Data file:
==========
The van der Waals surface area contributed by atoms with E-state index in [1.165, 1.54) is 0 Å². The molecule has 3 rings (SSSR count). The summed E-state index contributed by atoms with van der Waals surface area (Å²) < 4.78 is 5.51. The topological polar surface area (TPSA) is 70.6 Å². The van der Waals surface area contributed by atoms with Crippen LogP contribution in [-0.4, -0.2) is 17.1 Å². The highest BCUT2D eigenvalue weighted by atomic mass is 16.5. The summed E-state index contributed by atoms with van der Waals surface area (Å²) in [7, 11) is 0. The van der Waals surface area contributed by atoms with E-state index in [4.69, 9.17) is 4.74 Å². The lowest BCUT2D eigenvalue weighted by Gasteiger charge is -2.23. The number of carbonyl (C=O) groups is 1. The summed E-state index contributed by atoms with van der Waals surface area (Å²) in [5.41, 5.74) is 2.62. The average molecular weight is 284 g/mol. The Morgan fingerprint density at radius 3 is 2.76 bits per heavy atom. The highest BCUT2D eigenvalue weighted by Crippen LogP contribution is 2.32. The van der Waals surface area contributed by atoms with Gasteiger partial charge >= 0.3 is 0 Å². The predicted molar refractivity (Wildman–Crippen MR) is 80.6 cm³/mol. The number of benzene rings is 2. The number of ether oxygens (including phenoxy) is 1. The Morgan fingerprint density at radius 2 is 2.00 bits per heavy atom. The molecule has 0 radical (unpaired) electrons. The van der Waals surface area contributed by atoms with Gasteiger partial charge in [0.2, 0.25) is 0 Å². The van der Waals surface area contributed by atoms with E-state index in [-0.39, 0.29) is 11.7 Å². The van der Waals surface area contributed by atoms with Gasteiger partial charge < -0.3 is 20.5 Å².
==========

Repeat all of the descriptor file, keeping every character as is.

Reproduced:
The van der Waals surface area contributed by atoms with E-state index in [1.165, 1.54) is 0 Å². The molecule has 3 rings (SSSR count). The summed E-state index contributed by atoms with van der Waals surface area (Å²) < 4.78 is 5.51. The topological polar surface area (TPSA) is 70.6 Å². The van der Waals surface area contributed by atoms with Crippen LogP contribution in [-0.4, -0.2) is 17.1 Å². The highest BCUT2D eigenvalue weighted by atomic mass is 16.5. The summed E-state index contributed by atoms with van der Waals surface area (Å²) in [7, 11) is 0. The van der Waals surface area contributed by atoms with E-state index in [4.69, 9.17) is 4.74 Å². The lowest BCUT2D eigenvalue weighted by Gasteiger charge is -2.23. The number of carbonyl (C=O) groups is 1. The summed E-state index contributed by atoms with van der Waals surface area (Å²) in [5.41, 5.74) is 2.62. The average molecular weight is 284 g/mol. The Morgan fingerprint density at radius 3 is 2.76 bits per heavy atom. The highest BCUT2D eigenvalue weighted by Crippen LogP contribution is 2.32. The van der Waals surface area contributed by atoms with Gasteiger partial charge >= 0.3 is 0 Å². The predicted molar refractivity (Wildman–Crippen MR) is 80.6 cm³/mol. The number of benzene rings is 2. The number of ether oxygens (including phenoxy) is 1. The Morgan fingerprint density at radius 2 is 2.00 bits per heavy atom. The molecule has 0 radical (unpaired) electrons. The van der Waals surface area contributed by atoms with Gasteiger partial charge in [0.2, 0.25) is 0 Å². The van der Waals surface area contributed by atoms with E-state index in [-0.39, 0.29) is 11.7 Å². The van der Waals surface area contributed by atoms with Gasteiger partial charge < -0.3 is 20.5 Å².